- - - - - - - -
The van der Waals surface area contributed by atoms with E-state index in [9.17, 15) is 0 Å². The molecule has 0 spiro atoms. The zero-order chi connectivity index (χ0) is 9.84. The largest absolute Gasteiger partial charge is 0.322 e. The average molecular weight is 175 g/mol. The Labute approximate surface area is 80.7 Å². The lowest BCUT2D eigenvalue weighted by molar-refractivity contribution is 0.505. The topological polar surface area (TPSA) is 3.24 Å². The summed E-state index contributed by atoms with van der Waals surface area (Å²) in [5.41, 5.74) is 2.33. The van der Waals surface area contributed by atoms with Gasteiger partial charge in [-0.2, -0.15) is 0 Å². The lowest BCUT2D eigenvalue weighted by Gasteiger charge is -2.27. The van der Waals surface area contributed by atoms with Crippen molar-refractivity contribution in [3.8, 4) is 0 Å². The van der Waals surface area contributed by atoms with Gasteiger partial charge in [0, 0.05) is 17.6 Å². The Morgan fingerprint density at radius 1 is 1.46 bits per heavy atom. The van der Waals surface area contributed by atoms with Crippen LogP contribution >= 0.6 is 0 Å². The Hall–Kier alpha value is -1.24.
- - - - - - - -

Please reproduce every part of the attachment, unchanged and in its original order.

The van der Waals surface area contributed by atoms with E-state index in [9.17, 15) is 0 Å². The molecule has 0 spiro atoms. The zero-order chi connectivity index (χ0) is 9.84. The largest absolute Gasteiger partial charge is 0.322 e. The average molecular weight is 175 g/mol. The Labute approximate surface area is 80.7 Å². The lowest BCUT2D eigenvalue weighted by molar-refractivity contribution is 0.505. The topological polar surface area (TPSA) is 3.24 Å². The summed E-state index contributed by atoms with van der Waals surface area (Å²) in [5.41, 5.74) is 2.33. The van der Waals surface area contributed by atoms with Gasteiger partial charge in [-0.2, -0.15) is 0 Å². The lowest BCUT2D eigenvalue weighted by Gasteiger charge is -2.27. The van der Waals surface area contributed by atoms with Crippen molar-refractivity contribution in [3.8, 4) is 0 Å². The van der Waals surface area contributed by atoms with Gasteiger partial charge in [0, 0.05) is 17.6 Å². The Morgan fingerprint density at radius 1 is 1.46 bits per heavy atom. The van der Waals surface area contributed by atoms with Crippen LogP contribution >= 0.6 is 0 Å². The Hall–Kier alpha value is -1.24.